Advanced Hearing Aid Features Explained | Compression. Dr. Cliff Olson, Audiologist and founder of Applied Hearing Solutions in Anthem Arizona, discusses Hearing Aid Compression.
The development of digital hearing aid technology in the mid 1990's allowed engineers to introduce some pretty amazing features inside of today's modern hearing aids. But perhaps one of the most important features is Compression.The easiest way to think of compression is for you to imagine someone who is speaking softly to you vs. someone who is yelling at you. If you have a hearing loss, you need to amplify the soft spoken person MORE than you need to amplify the sound of the person who is yelling. Before compression, hearing aids could only apply the same amount of amplification to every sound. Potentially making soft sounds too soft and loud sounds too loud. Someone with normal hearing has a wide range of sounds that they can hear.
All the way from very soft sounds, to very loud sounds. We call this the Dynamic Range. The reason compression is so important is that someone with a hearing loss has a more narrow range of sounds that are audible, and all of the same sounds that the normal hearing person can hear must be "compressed" into that narrow range. In order to make this happen, compression must be utilized when programming hearing aids. By adjusting the correct level of amplification for Loud, Average, and Soft level sounds, your hearing care professional can ensure that all of these sounds are audible and comfortable. By doing so, compression is also being adjusted. One of the best ways to ensure that compression is done correctly is to perform Real Ear Measurement (REM). If you don't know what REMs are, check out this video: https://youtu.be/cHR0Oa6I-wY
When using Real Ear Measurement to verify the correct amount of amplification & Compression for your hearing aids, Loud, Average, and Soft level Speech Sounds are presented from a loudspeaker in front of you. The amplification levels of your hearing aids are then measured inside of your ear canals with a Probe Microphone to determine if the correct amount of amplification is being given for each of these Input Levels. Your hearing care provider will make adjustments in the hearing aid programming software until they match the amplification to your prescriptive targets. What you are looking at here are amplification measurements taken inside of a patient’s ear canal.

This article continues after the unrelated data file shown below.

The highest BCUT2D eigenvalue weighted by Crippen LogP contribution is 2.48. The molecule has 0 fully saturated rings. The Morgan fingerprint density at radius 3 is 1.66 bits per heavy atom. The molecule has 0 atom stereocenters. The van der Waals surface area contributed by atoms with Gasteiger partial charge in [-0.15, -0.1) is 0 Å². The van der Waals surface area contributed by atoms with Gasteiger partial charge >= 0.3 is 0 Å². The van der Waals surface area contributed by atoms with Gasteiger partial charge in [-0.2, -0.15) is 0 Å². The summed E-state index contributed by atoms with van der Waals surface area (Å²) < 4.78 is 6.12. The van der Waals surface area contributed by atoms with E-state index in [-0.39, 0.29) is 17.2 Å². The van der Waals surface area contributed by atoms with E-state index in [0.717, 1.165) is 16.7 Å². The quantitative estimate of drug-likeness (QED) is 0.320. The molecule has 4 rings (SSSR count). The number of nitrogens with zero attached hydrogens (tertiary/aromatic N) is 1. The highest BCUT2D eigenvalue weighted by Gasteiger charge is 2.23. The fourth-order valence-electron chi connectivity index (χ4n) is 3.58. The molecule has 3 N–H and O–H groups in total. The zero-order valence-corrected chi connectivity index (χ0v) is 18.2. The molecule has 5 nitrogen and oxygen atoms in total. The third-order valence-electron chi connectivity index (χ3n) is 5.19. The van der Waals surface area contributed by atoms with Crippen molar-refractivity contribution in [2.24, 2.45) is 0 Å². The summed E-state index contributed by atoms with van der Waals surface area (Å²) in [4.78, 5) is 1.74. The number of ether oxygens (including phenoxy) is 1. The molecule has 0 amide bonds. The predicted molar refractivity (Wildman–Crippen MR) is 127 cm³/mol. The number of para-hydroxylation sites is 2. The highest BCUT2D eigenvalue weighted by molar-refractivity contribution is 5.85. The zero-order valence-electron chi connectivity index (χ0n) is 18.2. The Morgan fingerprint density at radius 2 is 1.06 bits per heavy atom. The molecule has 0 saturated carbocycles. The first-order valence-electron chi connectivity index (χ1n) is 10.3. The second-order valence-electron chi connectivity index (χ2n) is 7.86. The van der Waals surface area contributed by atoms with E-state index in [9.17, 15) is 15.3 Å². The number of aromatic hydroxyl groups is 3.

The goal is to match the Solid lines which is the hearing aid amplification, with the Hash Mark Lines, which is the prescription for each of these sound inputs. If your hearing care professional matches these targets accurately, it will ensure that Loud, Average, and Soft sounds are correctly amplified with the right amount of compression. This should give you a basic level understanding of what compression is.
Hopefully it gives you an understanding of the complexity of what a hearing care professional is actually doing when programming your hearing aids. Programming hearing aids is more than adjusting overall volume. While compression isn't the most exciting hearing aid feature like Bluetooth and automatically adjusting programs, it could quite possibly be the most important hearing aid feature in today's modern hearing aids.